Williams mainly uses his “Afterword to the Second Edition,” to elucidate further his “Methods, Aims, and Approach” (254) as well as to respond to the critiques of the first edition, especially those that questioned his synchronic (as opposed to a diachronic) approach and his use of the so-called “Penetrative Paradigm.” (258). In it he underlines for the first time his indebtedness to the “interpretative anthropology as theorized and practiced by [Clifford] Geertz,” (254), one of the twentieth century’s most influential cultural anthropologists, and relates approvingly Geertz’s adoption of the distinction between “experience-near” and “experience-distinct” concepts—a most useful distinction, I would suggest, also for pedagogical purposes; thus, his “book argues that “homosexuality,” “heterosexuality,” and “bisexuality” are experience-near concepts in modern Western cultures, but not in the ancient culture we call Roman.” (255)
Williams vigorously defends against some critics, including myself, his basically synchronic approach: : “in the transition from republic to principate … there is no sign of transformation in the descriptive and evaluative terms and conceptual categories relating to gender and sexuality …” (257-258: see also note 15 on p. 412). This, in my judgment, undervalues the impact of Hellenization on Roman culture which started large-scale in the 2nd century BCE; without this, among others, the impressive body of Roman erotic (including homoerotic) poetry as we know it from Catullus to Martial—snippets of which find their way even into the graffiti—could not have been created. Even the satirical poetry of that stalwart of 2nd BCE Romanitas, Lucilius, the polemically driven sexual explicitness of which is more than once cited by Williams, shows the Hellenizing impact in its rich use of Greek vocabulary and Greek metrical forms. However, I grant this impact should be not be overestimated, let alone misperceived, as though Hellenic norms and practices transformed, as the prejudice of some Romans, too, would have it, the supposedly traditional puritanical mores of the Romans into a wholesale sexual permissiveness.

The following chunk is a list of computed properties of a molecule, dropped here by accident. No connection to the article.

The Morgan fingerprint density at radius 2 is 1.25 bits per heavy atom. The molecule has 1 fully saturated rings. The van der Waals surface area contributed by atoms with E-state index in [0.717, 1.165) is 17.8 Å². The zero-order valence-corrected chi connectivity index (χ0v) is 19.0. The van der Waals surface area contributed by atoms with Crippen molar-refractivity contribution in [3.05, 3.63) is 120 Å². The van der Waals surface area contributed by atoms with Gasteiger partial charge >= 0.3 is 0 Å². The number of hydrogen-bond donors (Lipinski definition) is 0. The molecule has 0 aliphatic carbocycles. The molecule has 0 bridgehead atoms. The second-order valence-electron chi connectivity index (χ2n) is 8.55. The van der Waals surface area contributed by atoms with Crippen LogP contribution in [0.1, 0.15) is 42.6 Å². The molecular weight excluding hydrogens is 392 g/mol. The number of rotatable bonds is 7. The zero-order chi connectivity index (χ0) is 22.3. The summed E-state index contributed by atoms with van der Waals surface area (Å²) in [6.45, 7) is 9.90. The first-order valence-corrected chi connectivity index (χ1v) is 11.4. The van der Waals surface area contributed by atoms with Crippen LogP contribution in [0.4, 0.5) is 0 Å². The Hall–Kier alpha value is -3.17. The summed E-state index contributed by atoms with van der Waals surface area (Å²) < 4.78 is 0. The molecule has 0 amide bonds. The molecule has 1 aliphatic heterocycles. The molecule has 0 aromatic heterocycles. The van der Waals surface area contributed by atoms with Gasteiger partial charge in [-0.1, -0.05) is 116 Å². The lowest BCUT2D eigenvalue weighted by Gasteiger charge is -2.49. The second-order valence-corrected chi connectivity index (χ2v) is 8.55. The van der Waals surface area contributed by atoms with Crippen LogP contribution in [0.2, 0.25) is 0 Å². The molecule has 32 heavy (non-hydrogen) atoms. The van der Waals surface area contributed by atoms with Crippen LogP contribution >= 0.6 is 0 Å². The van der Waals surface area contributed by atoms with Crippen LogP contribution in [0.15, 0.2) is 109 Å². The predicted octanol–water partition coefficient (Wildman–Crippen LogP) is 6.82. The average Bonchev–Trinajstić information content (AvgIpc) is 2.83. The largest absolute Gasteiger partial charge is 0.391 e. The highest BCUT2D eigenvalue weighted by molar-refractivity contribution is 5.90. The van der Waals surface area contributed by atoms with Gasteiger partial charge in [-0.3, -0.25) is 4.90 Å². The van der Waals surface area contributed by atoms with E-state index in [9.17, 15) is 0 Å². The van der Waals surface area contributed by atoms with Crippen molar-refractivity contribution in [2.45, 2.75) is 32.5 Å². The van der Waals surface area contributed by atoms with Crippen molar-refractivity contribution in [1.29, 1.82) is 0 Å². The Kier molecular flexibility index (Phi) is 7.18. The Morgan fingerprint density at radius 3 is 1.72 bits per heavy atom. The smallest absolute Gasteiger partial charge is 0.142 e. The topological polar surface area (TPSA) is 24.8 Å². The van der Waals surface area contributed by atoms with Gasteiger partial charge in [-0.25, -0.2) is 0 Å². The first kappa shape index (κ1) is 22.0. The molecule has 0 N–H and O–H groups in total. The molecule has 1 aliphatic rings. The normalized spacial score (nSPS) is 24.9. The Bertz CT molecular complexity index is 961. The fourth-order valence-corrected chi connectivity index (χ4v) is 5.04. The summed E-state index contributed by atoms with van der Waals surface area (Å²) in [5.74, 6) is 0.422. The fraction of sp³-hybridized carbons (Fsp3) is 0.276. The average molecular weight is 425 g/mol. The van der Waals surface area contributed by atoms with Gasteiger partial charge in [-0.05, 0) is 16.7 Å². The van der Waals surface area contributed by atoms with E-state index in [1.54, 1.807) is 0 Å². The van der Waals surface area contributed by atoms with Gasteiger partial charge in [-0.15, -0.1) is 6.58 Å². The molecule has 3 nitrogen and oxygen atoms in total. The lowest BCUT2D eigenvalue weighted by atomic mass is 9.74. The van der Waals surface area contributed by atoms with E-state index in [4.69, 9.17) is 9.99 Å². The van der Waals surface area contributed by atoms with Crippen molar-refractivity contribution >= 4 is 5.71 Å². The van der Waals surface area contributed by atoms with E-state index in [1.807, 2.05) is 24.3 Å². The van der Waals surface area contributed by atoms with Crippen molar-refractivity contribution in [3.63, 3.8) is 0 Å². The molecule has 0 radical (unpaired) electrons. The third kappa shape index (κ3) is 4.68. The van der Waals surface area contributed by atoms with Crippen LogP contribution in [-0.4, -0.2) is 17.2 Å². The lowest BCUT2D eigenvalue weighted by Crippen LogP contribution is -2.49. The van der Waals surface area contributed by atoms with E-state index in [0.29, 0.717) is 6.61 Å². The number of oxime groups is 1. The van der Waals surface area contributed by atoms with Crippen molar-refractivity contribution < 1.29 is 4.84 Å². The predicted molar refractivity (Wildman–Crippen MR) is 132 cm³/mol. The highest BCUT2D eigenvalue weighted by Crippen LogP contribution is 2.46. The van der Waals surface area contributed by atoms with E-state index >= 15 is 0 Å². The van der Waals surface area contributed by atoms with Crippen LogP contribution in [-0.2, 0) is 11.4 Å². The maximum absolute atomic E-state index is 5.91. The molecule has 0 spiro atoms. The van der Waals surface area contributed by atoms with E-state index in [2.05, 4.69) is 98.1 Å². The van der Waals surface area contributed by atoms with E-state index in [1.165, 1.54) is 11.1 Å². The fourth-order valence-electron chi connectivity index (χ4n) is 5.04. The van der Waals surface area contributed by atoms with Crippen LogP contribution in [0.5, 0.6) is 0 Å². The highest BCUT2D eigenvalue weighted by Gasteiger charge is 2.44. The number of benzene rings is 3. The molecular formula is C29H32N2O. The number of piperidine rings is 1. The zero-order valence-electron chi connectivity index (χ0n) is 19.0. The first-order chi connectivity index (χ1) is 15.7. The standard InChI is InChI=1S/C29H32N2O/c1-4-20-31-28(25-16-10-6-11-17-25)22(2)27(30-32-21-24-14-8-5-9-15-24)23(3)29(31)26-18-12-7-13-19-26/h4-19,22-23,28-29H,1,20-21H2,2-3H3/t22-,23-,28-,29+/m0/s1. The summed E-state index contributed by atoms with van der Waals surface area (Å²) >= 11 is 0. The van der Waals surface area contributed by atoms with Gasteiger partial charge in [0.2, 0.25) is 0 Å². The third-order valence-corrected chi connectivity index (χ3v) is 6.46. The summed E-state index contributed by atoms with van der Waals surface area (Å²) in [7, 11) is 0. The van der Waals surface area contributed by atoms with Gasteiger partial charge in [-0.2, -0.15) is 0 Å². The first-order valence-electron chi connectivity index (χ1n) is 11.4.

I would also note the explosive growth in the slave population of Rome and Italy of the second and first centuries BCE which eventually led to the creation of a large new class of liberti. These developments were probably an even more acute factor for far-reaching and deep-going changes in the sexual culture of Rome and Italy, even though— and here I certainly agree with Williams—much of the traditional ideology of sexuality remained untouched. Closely linked to this factor is the increasingly complex stratification of Roman society during this period on the basis of wealth and status.
Williams devotes a section of several pages in his Afterward to the “Penetrative Paradigm,” (254-258), and the major points he makes there are also most germane to the following two sections, “Acts and Desires,” (262-263), and “Gender and Sexuality, Masculinity and Femininity,” (263-267). As he says, he prefers to formulate this paradigm more precisely as the distinction between (male-normative) “insertive” and (female-normative) “receptive roles.” (258) Williams recognizes “that paradigm has sometimes been argued for in somewhat too fervent term or too rigidly applied,” not excepting himself, and that “what some [critics] have succeeded in doing is to demonstrate that this was not the only paradigm available to those who wrote and read ancient texts.” (258); however, “attempts to challenge or supplant the penetrative paradigm have generally failed to achieve their goal.” (258)